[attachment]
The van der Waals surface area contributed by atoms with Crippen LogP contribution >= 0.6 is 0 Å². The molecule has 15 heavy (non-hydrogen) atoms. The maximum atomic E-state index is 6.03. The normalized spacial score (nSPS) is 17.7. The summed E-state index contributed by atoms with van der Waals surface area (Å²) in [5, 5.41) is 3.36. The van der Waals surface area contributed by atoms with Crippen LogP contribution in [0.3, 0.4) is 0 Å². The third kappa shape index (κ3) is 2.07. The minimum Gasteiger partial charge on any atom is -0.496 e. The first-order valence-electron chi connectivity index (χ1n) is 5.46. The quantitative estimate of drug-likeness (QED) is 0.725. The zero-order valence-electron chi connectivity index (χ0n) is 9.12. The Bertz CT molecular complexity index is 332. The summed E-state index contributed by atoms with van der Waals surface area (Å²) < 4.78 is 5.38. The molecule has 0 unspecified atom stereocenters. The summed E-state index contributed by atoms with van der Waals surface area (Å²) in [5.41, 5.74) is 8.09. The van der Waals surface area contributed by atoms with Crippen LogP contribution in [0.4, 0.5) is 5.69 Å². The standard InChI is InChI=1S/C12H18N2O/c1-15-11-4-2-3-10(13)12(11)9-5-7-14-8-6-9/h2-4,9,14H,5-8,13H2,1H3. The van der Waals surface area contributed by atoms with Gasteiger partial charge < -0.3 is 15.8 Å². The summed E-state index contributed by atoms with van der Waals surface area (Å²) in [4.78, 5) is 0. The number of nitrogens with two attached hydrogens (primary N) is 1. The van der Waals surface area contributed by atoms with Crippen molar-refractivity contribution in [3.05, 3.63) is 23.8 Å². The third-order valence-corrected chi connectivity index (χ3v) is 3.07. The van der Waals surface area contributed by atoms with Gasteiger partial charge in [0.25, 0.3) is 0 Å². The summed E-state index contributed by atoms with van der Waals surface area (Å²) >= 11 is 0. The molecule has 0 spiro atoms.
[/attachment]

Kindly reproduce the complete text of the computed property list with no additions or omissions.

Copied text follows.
The van der Waals surface area contributed by atoms with Crippen LogP contribution >= 0.6 is 0 Å². The molecule has 15 heavy (non-hydrogen) atoms. The maximum atomic E-state index is 6.03. The normalized spacial score (nSPS) is 17.7. The summed E-state index contributed by atoms with van der Waals surface area (Å²) in [5, 5.41) is 3.36. The van der Waals surface area contributed by atoms with Crippen LogP contribution in [0.3, 0.4) is 0 Å². The third kappa shape index (κ3) is 2.07. The minimum Gasteiger partial charge on any atom is -0.496 e. The first-order valence-electron chi connectivity index (χ1n) is 5.46. The quantitative estimate of drug-likeness (QED) is 0.725. The zero-order valence-electron chi connectivity index (χ0n) is 9.12. The Bertz CT molecular complexity index is 332. The summed E-state index contributed by atoms with van der Waals surface area (Å²) < 4.78 is 5.38. The molecule has 0 unspecified atom stereocenters. The summed E-state index contributed by atoms with van der Waals surface area (Å²) in [5.41, 5.74) is 8.09. The van der Waals surface area contributed by atoms with Crippen LogP contribution in [0.4, 0.5) is 5.69 Å². The standard InChI is InChI=1S/C12H18N2O/c1-15-11-4-2-3-10(13)12(11)9-5-7-14-8-6-9/h2-4,9,14H,5-8,13H2,1H3. The van der Waals surface area contributed by atoms with Gasteiger partial charge < -0.3 is 15.8 Å². The summed E-state index contributed by atoms with van der Waals surface area (Å²) in [4.78, 5) is 0. The number of nitrogens with two attached hydrogens (primary N) is 1. The van der Waals surface area contributed by atoms with Crippen molar-refractivity contribution in [3.05, 3.63) is 23.8 Å². The third-order valence-corrected chi connectivity index (χ3v) is 3.07. The van der Waals surface area contributed by atoms with Gasteiger partial charge in [0.25, 0.3) is 0 Å². The summed E-state index contributed by atoms with van der Waals surface area (Å²) >= 11 is 0. The molecule has 0 spiro atoms.